Reader brilliant. Story meandering and lewd.
Ebenezer Cook. He came across as the annoying idiot he seems.
Listened to two parts and then gave up. Life is too short for this rubbish.
My interests run to psychology, popular science, history, world literature, and occasionally something fun like Jasper Fforde. It seems like the only free time I have for reading these days is when I'm in the car so I am extremely grateful for audio books. I started off reading just the contemporary stuff that I was determined not to clutter up my already stuffed bookcases with. And now audio is probably 90% of my "reading" matter.
I do not question John Barth's credentials in the world of postmodernism. I count myself as a fan of both, but I can find a lot more postmodernism in Tristram Shandy than in this work. For that matter, there's a good deal of Tristram Shandy in this work, but Barth does a better job of tying it all up in a cohesive narrative. In fact, it felt to me like this book was more of a homage to Sterne or Fielding than an attempt to carve out bold new territory in the realm of the novel. It is a hilarious story full of all the stock devices culled from a hundred different sources and smushed together. It is just as bawdy and earthy as Sterne or Fielding (in fact, he may be trying to outdo them), but never as explicit as modern authors are.
For the first 60% of this book, I confess I could not fathom why this book merited the reputation it had. It was certainly inventive enough but the pacing and the plot devices were always just at the verge of tedium. However, the last 40% picked up and all the work laid up to that point began to bear fruit. In fact, it started to be fun to see what horrible predicament the author would put his protagonist in next, just to see how he could possibly extricate him.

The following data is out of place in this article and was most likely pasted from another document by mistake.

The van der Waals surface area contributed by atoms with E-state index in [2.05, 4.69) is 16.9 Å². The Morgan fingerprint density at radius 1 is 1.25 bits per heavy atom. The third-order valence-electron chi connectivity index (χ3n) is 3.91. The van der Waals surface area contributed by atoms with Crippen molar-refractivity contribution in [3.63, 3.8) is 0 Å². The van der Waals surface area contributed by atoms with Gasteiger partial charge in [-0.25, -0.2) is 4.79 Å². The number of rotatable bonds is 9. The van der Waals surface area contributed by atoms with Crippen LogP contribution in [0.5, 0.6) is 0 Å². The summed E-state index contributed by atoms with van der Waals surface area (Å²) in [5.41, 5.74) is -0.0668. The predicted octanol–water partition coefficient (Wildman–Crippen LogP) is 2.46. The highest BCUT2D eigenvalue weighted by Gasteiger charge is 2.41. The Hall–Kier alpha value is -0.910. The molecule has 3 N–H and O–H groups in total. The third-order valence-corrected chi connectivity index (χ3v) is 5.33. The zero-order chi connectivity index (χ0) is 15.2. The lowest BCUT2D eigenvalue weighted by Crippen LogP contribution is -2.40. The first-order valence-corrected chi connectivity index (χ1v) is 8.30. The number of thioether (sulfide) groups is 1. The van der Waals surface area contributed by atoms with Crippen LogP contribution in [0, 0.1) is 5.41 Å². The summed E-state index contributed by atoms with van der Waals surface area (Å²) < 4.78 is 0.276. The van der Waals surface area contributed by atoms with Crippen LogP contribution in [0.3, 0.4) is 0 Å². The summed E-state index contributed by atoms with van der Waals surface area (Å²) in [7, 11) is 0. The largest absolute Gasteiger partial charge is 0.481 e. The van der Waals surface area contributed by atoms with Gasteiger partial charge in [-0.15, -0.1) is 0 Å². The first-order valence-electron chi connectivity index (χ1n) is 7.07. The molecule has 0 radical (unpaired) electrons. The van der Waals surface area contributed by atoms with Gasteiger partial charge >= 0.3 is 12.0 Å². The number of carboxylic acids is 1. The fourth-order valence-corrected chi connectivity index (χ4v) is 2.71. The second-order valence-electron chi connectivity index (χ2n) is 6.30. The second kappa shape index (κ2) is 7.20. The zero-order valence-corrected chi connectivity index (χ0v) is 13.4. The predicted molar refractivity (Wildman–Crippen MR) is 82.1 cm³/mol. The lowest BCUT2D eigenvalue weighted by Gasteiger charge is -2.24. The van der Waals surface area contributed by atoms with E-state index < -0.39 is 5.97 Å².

In the end, it was a rollicking good story, though I am less sure it qualifies as great literature. And I am still unsure how it qualifies as postmodern.
Kevin Pariseau turns in an excellent performance keeping the myriad characters separate. His choice for the protagonist, though wholly appropriate, is annoying. But for that I have to blame Eben Cooke more than Mr. Pariseau.
I didn't really read the description of this book before I downloaded it. I missed the word parody. Or farce. Or spoof. I saw it was historical fiction and it was a long book. And it was all of those - parody, history and long. If it had not been for the narrator, Pariseau, I would have given up and added it to the short pile of 2 other books in my lifetime that I simply could not complete reading. But Pariseau made it worth the time - what a phenomenal range that man has!! The story itself is convoluted and has so many short stories within its bounds that I wonder if the book's whole purpose wasn't to supply a connect the dots effect to all those stories. Colorful characters, all. The main character, an English poet, is a fool in the realm of life, but he does get under your skin. I found myself rhyming a lot during the time I was listening to this book! But would I recommend the book -
nay, I say.
The narrator was fine, he did great at managing the characters and helping me see their different personalities. I listened into the 7th chapter and it just never engaged me. I usually really like period pieces, too... but it just put me off somehow. I would return it if I could, but waited too long to give it a listen. Moral of the story: listen to your oldest purchases first.
The story line was decent but there was way too much philosophizing or attempts at clever language use by the author. I found myself fast forwarding again and again to get past these parts.
Did at least three hours of it and gave up. Not sure where it was going and actually did not care. Waste of a credit.